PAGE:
Monday, February 28, 2011

What’s It All About, Alfie?

What's it all about, Alfie?
Is it just for the moment we live?
What's it all about when you sort it out, Alfie?

Are we meant to take more than we give
Or are we meant to be kind?

At the Most Basic Level Do Critics Even Understand Fiction?

Do they really have any idea what they are talking about?

Sometimes I think critics and teachers just don’t get it. It’s like they know every part of the human body but they have no idea what a human being is.

I read a blog this morning that was talking about plot. A famous writer was said to have weak plots but that his stories were about his plots. The characters just followed the plot. It didn’t make much difference who the characters were. This tendency made the writer a dull writer. Of course, this writer was one of the best selling authors of his time.

The critic went on to say that even people who talk a lot about plot are really interested in what everyone else is interested in with regard to fiction and that is characters. Oh, my.

Fiction is about what people are interested in, what entertains them and what they feel rewarded by reading.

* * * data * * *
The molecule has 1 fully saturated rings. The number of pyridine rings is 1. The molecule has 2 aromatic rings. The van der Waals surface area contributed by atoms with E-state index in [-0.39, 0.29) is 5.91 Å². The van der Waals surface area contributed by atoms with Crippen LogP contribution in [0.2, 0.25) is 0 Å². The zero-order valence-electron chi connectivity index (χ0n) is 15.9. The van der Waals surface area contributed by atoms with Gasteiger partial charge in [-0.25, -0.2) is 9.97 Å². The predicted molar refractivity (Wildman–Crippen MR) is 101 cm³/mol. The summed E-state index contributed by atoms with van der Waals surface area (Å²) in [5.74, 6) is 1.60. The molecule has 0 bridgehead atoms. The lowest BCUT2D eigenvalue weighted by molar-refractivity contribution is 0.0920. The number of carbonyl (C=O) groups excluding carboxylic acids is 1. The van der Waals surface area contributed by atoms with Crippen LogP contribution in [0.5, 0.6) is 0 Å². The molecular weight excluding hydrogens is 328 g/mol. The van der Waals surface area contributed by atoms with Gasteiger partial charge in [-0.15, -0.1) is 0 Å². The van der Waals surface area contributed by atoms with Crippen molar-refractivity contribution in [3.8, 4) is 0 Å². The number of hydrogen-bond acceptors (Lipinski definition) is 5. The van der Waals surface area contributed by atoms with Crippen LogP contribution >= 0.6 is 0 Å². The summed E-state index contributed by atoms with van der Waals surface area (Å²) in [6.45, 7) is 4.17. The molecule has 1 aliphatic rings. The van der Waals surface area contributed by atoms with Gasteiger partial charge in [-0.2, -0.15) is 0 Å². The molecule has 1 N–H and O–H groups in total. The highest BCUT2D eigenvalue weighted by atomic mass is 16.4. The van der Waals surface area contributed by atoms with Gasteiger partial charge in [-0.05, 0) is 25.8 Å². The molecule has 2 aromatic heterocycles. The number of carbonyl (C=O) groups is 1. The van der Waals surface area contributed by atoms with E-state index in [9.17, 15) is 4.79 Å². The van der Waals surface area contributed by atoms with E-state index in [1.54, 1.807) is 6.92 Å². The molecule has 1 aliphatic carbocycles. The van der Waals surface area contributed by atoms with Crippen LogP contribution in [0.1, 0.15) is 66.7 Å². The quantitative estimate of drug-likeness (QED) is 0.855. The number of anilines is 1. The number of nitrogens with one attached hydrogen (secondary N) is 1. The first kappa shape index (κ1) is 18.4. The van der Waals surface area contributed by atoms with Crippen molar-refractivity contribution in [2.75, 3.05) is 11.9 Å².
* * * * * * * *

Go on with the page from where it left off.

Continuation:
People read fiction and given authors for specific reasons. The authors offer something they like and want to read. That’s what’s important.

People could be reading an author because of the plot, or the characterization, or the descriptions, or the humor, or the satire, or the author’s unique point-of-view or even the author’s quirky voice. There might even be a combination of these elements. The important thing is that there is something readers like and if the author delivers that ‘something’ then that author can be successful.

The key to success here is knowing your audience. Knowing what the audience likes best in your writing and then delivering that ‘something’ better with each new book.

Authors who get this concept, like Janet Evanovich, Lilian Jackson Braun, Louis L’Amour, Nevada Barr, Nora Roberts and many others, develop followings. These authors know what their readers like and want and they deliver it.

That’s what it’s about, Alfie. Creating something enough readers will love and then getting better and better at delivering that ‘something’.

By the way: this is something the critics can’t stand! Somehow critics want everything to be based on rules and logic and what people should want. This is fine and well for critics writing for other critics but a writer would be wise to overlook much of this critical noise and concentrate on creating a product people want to buy.

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